Colorado isn’t a place most people would associate with the Civil War, but that doesn’t mean the newly founded American territory and future state didn’t play a role in the conflict. Learning about Colorado’s impact and significance during America’s bloodiest war helps present it in a broader context.
Colorado becomes a U.S. Territory on Feb. 28, 1861
Colorado earned its official territory designation less than two months before the nation broke out in the war in mid-April of 1861. The impending Civil War served as a tumultuous backdrop to America’s decision to segment land from existing territories to create the state.
Congressional Republicans, who were sympathetic to the north’s anti-slavery stance, were at odds with Congressional Democrats, who were pro-slavery. Congressional leaders had major disagreements when western territories attempted to expand slavery within their borders.
11 southern states seceded from the United States in 1860 following the election of President Abraham Lincoln because of his anti-slavery stance.
Republicans wanted to outlaw slavery in the Colorado Territory but eliminated any mention of it in legal provisions to not exacerbate the secession crisis.
The legacy of CO’s Union soldiers is tragic + complex
Colorado’s settlers came from both the northern and southern states, so there was support for both sides within the state. It was only pro-union by a small margin. And both the North and the South during the war wanted Colorado on its side due to its immense mining operations.
At the beginning of the Civil War, Colorado’s Union soldiers guarded the territory’s crucial gold mining operations and fought in conflicts against Confederates in New Mexico, rebel combatants across multiple territories, and Plains Indians.
When Confederate soldiers attempted to enter the territory and plunder its gold mines, the 1st Colorado Infantry Volunteers (U.S. Army) deftly beat them back at the Battle of Glorieta Pass in New Mexico in 1862.
Battle of Glorieta Pass in New Mexico
In a conflict that’s sometimes called “Gettysburg of the West,” the Confederates initially drove Union soldiers back through the pass but were quickly forced to retreat when their supply train was destroyed. The loss proved devastating for the Confederacy, and soldiers eventually were forced to withdraw to Texas and Arizona.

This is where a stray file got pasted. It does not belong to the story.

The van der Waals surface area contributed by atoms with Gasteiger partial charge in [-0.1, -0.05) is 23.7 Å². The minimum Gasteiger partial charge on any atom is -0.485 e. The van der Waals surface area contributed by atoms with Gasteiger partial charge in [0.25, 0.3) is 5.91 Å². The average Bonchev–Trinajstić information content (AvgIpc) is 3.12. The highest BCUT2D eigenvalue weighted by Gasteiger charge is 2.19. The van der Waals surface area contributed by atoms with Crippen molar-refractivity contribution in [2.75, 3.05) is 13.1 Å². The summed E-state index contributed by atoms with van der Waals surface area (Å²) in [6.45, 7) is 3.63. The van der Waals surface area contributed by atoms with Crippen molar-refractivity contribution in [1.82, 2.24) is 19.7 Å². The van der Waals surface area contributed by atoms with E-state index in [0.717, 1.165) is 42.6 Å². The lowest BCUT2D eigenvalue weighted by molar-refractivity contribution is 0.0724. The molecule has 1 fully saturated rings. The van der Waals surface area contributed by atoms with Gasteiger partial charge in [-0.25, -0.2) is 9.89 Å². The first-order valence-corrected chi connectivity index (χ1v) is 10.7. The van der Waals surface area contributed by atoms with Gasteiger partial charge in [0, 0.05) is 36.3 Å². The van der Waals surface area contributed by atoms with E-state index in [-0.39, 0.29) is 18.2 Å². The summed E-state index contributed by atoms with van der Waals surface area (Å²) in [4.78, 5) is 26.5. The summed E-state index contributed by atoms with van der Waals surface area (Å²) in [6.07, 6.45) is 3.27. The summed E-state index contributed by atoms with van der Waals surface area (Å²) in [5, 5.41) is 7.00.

After the seminal battle, Union generals wanted the 1st Colorado Infantry to travel east to assist with war operations there, but Territorial Governor John Evans and commanding officer Colonel John Chivington were determined to keep the fighting force in Colorado. They wanted to protect the territory against what they deemed as a growing threat from the Plains Indians.
Massacre of Sand Creek in Colorado
In 1864, Colorado soldiers attacked peaceful Cheyenne and Arapaho Indigenous Peoples at the Sand Creek village. Over 230 Indians died in the massacre, with the majority of the victims being women and children.
While America acknowledges the crucial role Colorado’s Union soldiers played at the Battle of Glorieta Pass, their horrific actions at Sand Creek had a detrimental impact on US-Indian relations with negative repercussions that are still felt across America today. The horrific Union Colonel John Chivington led the Colorado Calvary at the massacre.
During the Civil War, Colorado became a markedly different place with the winding down of the Pikes Peak Gold Rush and the territory’s expanding influence as it raced towards statehood. While no Civil War battles took place in the Colorado Territory, 1st Colorado Infantry Volunteers are remembered for their bravery at Glorieta Pass and their brutality at Sand Creek.